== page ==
Margin of Trust: The Berkshire Business Model by Lawrence Cunningham & Stephanie Cuba

Margin of Trust

Reason to Read:

This book reveals some of the driving principles which allowed Warren Buffet to build Berkshire Hathway into the impressive conglomerate and long-term holding company it is today. 

Summary & Key Insights:

Margin of Trust

Margin of Safety describes the investment principle of Warren Buffet in which there must always be enough safety margin between the true value and the price.

Analogous to this investment theory is the management theory of Warren Buffet of the Margin of Trust, the cooperation only with those you really deeply trust. 

The management principles of Berkshire are autonomy and decentralization. 

All CEOs of Berkshire companies have full autonomy and often freely delegate themselves further down into the product, marketing, etc. departments.

Payoffs of this culture are more effective leadership, lower administrative costs, and overall better performance. 

Berkshire bought companies in diverse industries with diverse backgrounds, but all had one thing in common: Shared Common Values

The Berkshire Values: Integrity, Autonomy, Patience

The Anti-PE Fund

Berkshire acted in the exact opposite way a private equity fund would: 

  • Retain workforce without cost-cutting
  • Do not relocate headquarters and management
  • Long term focus with the plan “To Never Sell”.

That’s why Berkshire wins deals on more favorable terms.

Also, Berkshire waits for deals rather than actively looking, but this needs a large referral network and a good reputation.

Berkshire Hathway never had a department or a plan, it was much more opportunism and chance. Instead of working with brokers, the holding company relies on an ever-growing network of partners, colleagues, friends, etc. 

Berkshire rarely triggers the process but waits for offers and then even large deals often take no more than a month because of mutual trust.

Circle of Competence & Circle of Trust:

When Warren Buffett lacks competence – whether in the business, about the business method or to judge the people involved – he passes.

Concerning trust, in particular, if Buffet has any doubt about the trustworthiness of a prospective business colleague – seller, manager, or otherwise – he usually politely declines interest.

This is his Margin of Trust.


Internal Capital Allocation

Berkshire’s conglomerate structure enables internal cash reallocation to businesses generating the highest returns on incremental capital.

Cash-transferring subsidiaries distribute cash to Berkshire without any tax consequences.

Cash-receiving subsidiaries obtain corporate funding without frictional costs of borrowing, such as bank interest rates and other constraints.


Organizational Structure

Each Berkshire subsidiary has all the traditional operational functions from HR to marketing.

Also, each company has a board with typically 5 members and the CEO always has one of the 5 board seats.

Often the CEO of one subsidiary also has a board seat in another subsidiary. The rest come from Berkshire directly.

Reporting decentralization occurs by reducing the direct reports of senior managers without adding layers of bureaucracy, chiefly by collecting logical business units into group portfolios. 

All organizational structures have advantages and disadvantages.

Often, the advantage of centralization is the avoidance of duplicate resources.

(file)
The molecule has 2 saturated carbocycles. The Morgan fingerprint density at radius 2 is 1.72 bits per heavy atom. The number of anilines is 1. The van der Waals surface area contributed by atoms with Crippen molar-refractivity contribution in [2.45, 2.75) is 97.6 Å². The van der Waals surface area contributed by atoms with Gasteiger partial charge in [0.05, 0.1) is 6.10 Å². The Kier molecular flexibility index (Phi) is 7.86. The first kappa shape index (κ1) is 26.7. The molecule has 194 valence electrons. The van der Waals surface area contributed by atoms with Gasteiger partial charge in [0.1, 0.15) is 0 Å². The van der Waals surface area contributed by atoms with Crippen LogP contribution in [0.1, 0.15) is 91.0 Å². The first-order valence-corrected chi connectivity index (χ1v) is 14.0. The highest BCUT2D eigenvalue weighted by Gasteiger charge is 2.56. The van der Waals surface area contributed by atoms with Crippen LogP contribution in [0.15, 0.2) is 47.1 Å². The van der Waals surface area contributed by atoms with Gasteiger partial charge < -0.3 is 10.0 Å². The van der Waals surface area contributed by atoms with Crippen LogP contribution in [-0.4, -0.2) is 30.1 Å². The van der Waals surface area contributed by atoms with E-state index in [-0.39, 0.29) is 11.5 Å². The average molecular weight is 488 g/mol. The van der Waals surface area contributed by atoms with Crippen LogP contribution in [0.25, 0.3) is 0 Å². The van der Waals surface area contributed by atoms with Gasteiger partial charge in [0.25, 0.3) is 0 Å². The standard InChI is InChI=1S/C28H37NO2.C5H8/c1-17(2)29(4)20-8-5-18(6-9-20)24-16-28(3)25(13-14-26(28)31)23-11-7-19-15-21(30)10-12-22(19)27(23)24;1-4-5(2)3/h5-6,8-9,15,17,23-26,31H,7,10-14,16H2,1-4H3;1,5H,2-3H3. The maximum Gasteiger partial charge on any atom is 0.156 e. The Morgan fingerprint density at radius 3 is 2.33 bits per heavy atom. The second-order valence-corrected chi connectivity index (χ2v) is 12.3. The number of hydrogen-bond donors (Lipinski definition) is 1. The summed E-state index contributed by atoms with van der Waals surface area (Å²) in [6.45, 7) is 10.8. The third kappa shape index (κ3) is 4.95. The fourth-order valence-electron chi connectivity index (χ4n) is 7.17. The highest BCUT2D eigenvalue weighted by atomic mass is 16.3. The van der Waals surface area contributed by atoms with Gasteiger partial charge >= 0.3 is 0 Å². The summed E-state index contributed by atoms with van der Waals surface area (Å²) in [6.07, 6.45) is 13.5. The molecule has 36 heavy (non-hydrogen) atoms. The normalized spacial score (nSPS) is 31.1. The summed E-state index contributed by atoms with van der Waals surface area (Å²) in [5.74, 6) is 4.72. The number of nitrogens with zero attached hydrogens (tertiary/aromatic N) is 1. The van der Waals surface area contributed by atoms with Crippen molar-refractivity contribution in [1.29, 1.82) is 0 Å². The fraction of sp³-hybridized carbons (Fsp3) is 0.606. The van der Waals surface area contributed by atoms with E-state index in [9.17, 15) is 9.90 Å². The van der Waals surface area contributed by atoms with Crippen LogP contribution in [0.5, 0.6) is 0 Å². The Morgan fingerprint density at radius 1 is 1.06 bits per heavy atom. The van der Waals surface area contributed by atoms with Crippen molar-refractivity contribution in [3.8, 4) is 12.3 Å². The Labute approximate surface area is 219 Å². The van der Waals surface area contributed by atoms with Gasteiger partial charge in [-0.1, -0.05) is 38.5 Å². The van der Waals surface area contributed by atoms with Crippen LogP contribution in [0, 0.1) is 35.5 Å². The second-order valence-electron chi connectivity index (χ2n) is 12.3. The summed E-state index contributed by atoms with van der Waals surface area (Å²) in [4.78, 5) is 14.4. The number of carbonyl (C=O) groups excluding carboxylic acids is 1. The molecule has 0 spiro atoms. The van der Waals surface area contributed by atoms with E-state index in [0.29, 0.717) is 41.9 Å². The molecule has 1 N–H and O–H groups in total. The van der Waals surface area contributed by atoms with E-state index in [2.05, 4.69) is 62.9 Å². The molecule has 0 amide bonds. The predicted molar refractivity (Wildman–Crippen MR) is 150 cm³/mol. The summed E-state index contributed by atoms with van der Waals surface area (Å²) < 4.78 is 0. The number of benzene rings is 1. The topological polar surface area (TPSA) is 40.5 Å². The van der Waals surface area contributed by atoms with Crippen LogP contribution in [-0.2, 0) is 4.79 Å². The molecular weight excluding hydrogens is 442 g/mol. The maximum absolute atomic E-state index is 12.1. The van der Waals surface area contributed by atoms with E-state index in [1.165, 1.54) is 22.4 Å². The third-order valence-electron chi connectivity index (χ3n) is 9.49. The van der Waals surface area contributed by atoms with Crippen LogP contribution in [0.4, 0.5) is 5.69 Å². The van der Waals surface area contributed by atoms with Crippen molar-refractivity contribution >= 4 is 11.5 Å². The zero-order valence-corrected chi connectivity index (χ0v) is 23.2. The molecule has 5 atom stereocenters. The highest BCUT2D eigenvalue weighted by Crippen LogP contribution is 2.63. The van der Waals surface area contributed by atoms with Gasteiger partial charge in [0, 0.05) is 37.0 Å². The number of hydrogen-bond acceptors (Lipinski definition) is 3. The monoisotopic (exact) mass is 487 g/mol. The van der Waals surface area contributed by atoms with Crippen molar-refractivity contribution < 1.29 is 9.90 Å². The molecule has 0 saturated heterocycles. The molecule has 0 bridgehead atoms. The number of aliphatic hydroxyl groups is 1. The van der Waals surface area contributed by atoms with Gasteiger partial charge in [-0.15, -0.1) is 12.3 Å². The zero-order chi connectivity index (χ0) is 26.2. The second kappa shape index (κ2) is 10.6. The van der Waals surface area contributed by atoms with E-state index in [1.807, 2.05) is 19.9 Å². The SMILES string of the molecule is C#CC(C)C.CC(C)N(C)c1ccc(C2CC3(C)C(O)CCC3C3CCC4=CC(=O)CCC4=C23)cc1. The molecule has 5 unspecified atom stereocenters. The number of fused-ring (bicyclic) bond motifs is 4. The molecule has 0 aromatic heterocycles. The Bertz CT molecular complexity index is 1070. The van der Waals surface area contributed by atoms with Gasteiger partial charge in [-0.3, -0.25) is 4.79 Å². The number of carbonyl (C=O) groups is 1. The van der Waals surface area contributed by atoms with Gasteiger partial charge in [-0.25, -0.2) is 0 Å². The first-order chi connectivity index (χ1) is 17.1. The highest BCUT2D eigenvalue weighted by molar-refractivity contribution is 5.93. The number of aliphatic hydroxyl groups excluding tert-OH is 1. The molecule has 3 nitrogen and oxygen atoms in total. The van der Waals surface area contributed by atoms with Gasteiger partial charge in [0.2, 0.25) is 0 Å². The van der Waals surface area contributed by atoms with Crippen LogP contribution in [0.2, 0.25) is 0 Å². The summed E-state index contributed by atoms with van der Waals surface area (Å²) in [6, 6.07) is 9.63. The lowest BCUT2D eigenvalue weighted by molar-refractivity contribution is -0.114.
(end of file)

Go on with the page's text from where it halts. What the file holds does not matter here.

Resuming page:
Berkshire seems to work the other way around: There may be 60 legal departments instead of just one, but the alternative would be 1 large legal office which would probably require more employees in total than those working in the 60 individual ones.

„Efficiency follows because each manager has economic and cultural incentives to minimize the size of his staff.“ 

Also, each CEO can build their org chart to make the best possible sense for their particular business.


Picking the right Leader

Most importantly „Pick an outstanding trustworthy CEO and stay out of his or her way.“ 

„When Berkshire finds managers it trusts, it leaves them alone“ 

„The only qualification on managerial autonomy at Berkshire appears in a short letter Buffet sends unit chiefs every two years. The missive states the mandates Berkshire places on subsidiary CEOs:

  1. Guard Berkshire Reputation
  2. Report Bad News Early
  3. Adopt a 50 year time horizon
  4. Refer any opportunity for a Berkshire acquisition to Berkshire Headquarter 

„Buffet attributes Berkshire’s success to its managers. In his famous annual shareholder letters, Buffet extols his subsidiary heads, aptly dubbing them the „All-Stars“ of American business.“ 

Most executives came as youngsters and stayed permanently, becoming trusted ones,  culture fit CEOs. 


How to incentivize Leaders

The incentive structure of all CEO’s and managers is kept as simple as possible.

All CEOs must be measured according to a set of performance standards, Buffet notes.

A board’s outside directors must formulate these standards and regularly evaluate the CEO in light of them – without the CEO being present.

If the executive’s performance persistently falls short of the standards set by outside directors, then the board must replace him or her.

The same goes for all other senior managers they oversee, just as an intelligent owner would if present. 

At Berkshire, many compensation arrangements are tied to subsidiary profits. 

Warren Buffets’ model aspires to be win-win. 

The cautionary note is clear-sustained segmentation can be more effective than combination.

Our decentralized, entrepreneurial culture allows us to be fast, focused, and responsive. 

CEO pay is explicitly tied to performance metrics under their control.

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